WOEST: Clopidogrel Alone Works Best for PCI Patients on Oral Anticoagulants

MUNICH, Germany—Patients taking oral anticoagulants while undergoing percutaneous coronary intervention (PCI) face heightened bleeding from standard dual antiplatelet therapy with aspirin and clopidogrel. But according to results presented August 28, 2012, at the European Society of Cardiology Congress, one choice is to eliminate aspirin but keep the clopidogrel.

For WOEST (What is the Optimal antiplatelet and anticoagulant therapy in patients with oral anticoagulation and coronary StenTing), Willem Dewilde, MD, of Sint Antonius Hospital (Nieuwegein, The Netherlands), and colleagues randomized 573 patients on oral anticoagulants who were undergoing PCI at multiple centers in the Netherlands and Belgium to clopidogrel 75 mg daily with (n = 284) or without (n = 279) aspirin 80 mg.

Clear Benefits with Just Clopidogrel

Total TIMI bleeding was greater with triple therapy at 1 year, with an early divergence between the group taking all 3 drugs or clopidogrel plus an anticoagulant (HR 0.36, 95% CI 0.26-0.50; P < 0.001; table 1).

Table 1. TIMI Bleeding at 1 Year


Clopidogrel + Anticoagulant
(n = 279)

Triple Therapy
(n = 284)

P Value

Minimal Bleeding



< 0.001

Minor Bleeding



< 0.001

Major Bleeding




Any Bleeding



< 0.001

When bleeding was stratified by type, patients on triple therapy experienced GI, skin, and ‘other’ bleeding rates that were at least double those of patients on clopidogrel and anticoagulants alone.

For the secondary combined endpoint of stroke, death, MI, stent thrombosis, and TVR, dual therapy again bested triple therapy (11.3% vs. 17.7%; HR 0.60, 95% CI 0.38-0.94; P = 0.025). While dual therapy only showed a statistically significant benefit for death (HR 0.39, 95% CI 0.16-0.93), positive trends existed in other individual components (table 2).

Table 2. Ischemic Events at 1 Year


Clopidogrel + Anticoagulant
(n = 279)

Triple Therapy
(n = 284)

P Value

















Stent Thrombosis




“We propose that a strategy of oral anticoagulants plus clopidogrel but without aspirin to be applied in this group of high-risk patients on oral anticoagulation when undergoing PCI,” Dr. Dewilde concluded.

Eliminating a ‘Taboo’

Commenting on the presentation, Marco Valgimigli, MD, PhD, of the University of Ferrara (Ferrara, Italy), said the study provides a “clear cut answer” to the question of whether it is safe to only use clopidogrel in this patient group.

With regard to the early divergence of events seen between the dual and triple therapy groups, he questioned the how much preventable access site bleeding might contribute. Also, retroperitoneal bleeding, which did differ between the 2 groups, was lumped into the ‘other’ bleeding category. “Therefore, the question of whether and if how much a more systematic limitation of transradial approach in this setting would have prevented this early divergence of the cohorts remains open,” Dr. Valgimigli said.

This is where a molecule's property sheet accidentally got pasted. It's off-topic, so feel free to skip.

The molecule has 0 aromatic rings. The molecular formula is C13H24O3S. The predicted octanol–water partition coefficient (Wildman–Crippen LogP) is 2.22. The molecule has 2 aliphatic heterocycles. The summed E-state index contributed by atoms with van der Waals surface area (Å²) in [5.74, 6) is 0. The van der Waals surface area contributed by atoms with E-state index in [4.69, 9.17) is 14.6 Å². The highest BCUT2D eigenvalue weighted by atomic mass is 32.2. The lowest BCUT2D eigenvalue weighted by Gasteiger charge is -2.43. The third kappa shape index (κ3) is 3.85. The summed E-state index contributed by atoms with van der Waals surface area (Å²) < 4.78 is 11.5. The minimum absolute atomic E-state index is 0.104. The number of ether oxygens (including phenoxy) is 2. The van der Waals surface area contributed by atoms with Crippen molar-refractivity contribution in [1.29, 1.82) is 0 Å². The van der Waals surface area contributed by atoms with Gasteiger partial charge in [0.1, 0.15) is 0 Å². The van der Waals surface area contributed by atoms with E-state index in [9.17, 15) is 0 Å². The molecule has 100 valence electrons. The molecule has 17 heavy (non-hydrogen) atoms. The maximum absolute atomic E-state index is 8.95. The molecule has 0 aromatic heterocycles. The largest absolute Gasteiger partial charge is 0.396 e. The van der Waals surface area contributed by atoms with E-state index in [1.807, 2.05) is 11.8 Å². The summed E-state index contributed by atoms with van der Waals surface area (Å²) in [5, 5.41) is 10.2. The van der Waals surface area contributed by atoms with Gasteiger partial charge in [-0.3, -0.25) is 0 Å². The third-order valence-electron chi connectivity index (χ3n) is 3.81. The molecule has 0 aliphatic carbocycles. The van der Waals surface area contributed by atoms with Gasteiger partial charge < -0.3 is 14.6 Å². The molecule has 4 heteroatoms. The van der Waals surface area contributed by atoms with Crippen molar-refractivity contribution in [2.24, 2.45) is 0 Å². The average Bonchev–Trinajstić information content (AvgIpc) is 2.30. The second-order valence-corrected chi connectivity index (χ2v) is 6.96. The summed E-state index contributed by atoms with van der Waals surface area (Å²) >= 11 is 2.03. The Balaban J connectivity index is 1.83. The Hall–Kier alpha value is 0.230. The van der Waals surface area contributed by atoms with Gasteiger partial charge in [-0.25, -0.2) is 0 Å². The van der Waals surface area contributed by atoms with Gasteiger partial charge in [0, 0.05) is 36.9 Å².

The main reductions, he noted, were in minor and minimal bleeding, which had a number needed to treat was 4. “Importantly, this complication is [anything but] minor from a clinical standpoint, if occurring in an outpatient center” Dr. Valgimigli observed.

The few issues he took with the study included the fact that as many as 70% of included patients had A-fib. Depending on if the patients were at low risk for stroke, “warfarin could have been discontinued at least for the duration of dual antiplatelet therapy.” Also, he felt the 70% rate of DES in the study was too high.

In addition, Dr. Valgimigli expressed surprise at the numerical reductions in stent thrombosis and stroke with dual therapy. These could either be chance findings, he said, or “another proof of concept that bleeding prevention is more effective in improving outcomes than intensifying antithrombotic regimens.”

Dual therapy with clopidogrel and warfarin “seems a very reasonable therapy . . . especially in DES-treated patients. The taboo of discontinuing or omitting aspirin in the contemporary environment has been broken,” he concluded.


Dewilde WJM. WOEST: First randomized trial that compares two different regimens with and without aspirin in patients on oral anticoagulant therapy (OAC) undergoing coronary stent placement (PCI). Presented at: European Society of Cardiology Congress; August 28, 2012; Munich, Germany.



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  • Dr. Dewilde reports no relevant conflicts of interest.